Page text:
Painting became a way for Kahlo to reflect on her life, and to explore questions about her identity and existence. She said, “I paint myself because I am often alone, and I am the subject I know best.” She later stated that the accident and the isolating recovery period made her desire “to begin again, painting things just as [she] saw them with [her] own eyes and nothing more.” Most of the paintings Kahlo made during this time were portraits of herself, her sisters, and her school friends. They are noted as an expression of her internal struggles, and physical and mental suffering. Kahlo’s early paintings and letters show that she drew inspiration from European artists, in particular Renaissance masters, and from avant-garde movements such as Cubism.

In 1929 Kahlo moved to the city of Cuernavaca in South-Central Mexico, where she lived with her husband, Mexican artist Diego Rivera, and was inspired by the city. Here she changed her artistic style and drew inspiration from Mexican folk art. Kahlo’s identification with the people of Mexico, and her profound interest in its culture, remained important facets of her art throughout the rest of her life.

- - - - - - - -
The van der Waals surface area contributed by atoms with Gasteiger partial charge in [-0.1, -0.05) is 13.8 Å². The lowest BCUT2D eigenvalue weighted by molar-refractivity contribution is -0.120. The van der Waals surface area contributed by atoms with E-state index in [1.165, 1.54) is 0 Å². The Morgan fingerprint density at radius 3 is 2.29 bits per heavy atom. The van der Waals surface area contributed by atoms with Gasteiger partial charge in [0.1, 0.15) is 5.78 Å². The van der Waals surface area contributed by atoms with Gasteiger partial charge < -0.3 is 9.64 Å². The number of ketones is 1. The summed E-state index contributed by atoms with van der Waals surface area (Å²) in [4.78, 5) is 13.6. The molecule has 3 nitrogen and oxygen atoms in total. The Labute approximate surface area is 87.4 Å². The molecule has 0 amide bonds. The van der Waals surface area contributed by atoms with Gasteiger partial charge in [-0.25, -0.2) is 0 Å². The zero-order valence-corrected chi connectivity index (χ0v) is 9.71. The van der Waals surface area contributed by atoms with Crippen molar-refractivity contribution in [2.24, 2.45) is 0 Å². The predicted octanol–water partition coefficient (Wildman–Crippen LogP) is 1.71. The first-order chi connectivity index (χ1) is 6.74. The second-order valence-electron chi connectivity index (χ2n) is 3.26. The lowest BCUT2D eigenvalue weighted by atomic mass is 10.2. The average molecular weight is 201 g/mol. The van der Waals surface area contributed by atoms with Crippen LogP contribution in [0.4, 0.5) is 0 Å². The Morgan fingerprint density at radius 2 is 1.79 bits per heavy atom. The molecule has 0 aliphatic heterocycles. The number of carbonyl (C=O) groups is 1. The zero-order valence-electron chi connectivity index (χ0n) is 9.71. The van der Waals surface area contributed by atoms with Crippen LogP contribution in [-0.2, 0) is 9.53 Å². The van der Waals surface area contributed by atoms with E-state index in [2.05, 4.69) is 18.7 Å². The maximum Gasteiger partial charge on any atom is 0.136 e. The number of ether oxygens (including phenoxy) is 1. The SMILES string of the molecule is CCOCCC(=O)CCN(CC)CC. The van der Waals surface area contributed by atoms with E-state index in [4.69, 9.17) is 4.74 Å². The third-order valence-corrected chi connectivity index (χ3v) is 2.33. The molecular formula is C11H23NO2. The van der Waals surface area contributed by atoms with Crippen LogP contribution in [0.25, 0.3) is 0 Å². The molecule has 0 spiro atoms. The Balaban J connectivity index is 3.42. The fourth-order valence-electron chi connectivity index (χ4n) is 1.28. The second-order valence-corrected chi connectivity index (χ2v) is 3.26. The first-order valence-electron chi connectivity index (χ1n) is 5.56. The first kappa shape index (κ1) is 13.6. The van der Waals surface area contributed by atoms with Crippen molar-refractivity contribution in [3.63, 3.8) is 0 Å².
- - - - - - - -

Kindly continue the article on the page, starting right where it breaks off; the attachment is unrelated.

In 1930 Kahlo and her husband moved to San Francisco, where they spent six months, and she was introduced to American artists. Kahlo further developed her folk style of painting here, and she participated in a public exhibition of her work for the first time, with the San Francisco Society of Women Artists. Kahlo then moved to Detroit, where she experimented with different painting techniques, and her work was featured in several exhibitions, although she disliked the capitalist culture of the United States and experienced numerous health problems.

In 1934 Kahlo returned to Mexico City, where she focused on regaining her health, and only painted several paintings over the next three years. She began painting productively again in 1937. In 1938 she made the first significant sale of her paintings when film star Edward G. Robinson purchased four of her paintings. That same year she met French Surrealist André Breton who was impressed by her work, and he arranged for her to have exhibitions of her work at galleries in Paris and New York City. He described her work as “a ribbon around a bomb.”

That same year Kahlo traveled to New York City to attend the opening of her exhibit, which was attended by Georgia O’Keeffe and other famous figures. Kahlo received much positive attention in the press for this exhibit and sold half of her 25 paintings exhibited there. She also received commissions from A. Conger Goodyear, the president of the Museum of Modern Art, and author and politician Clare Boothe Luce.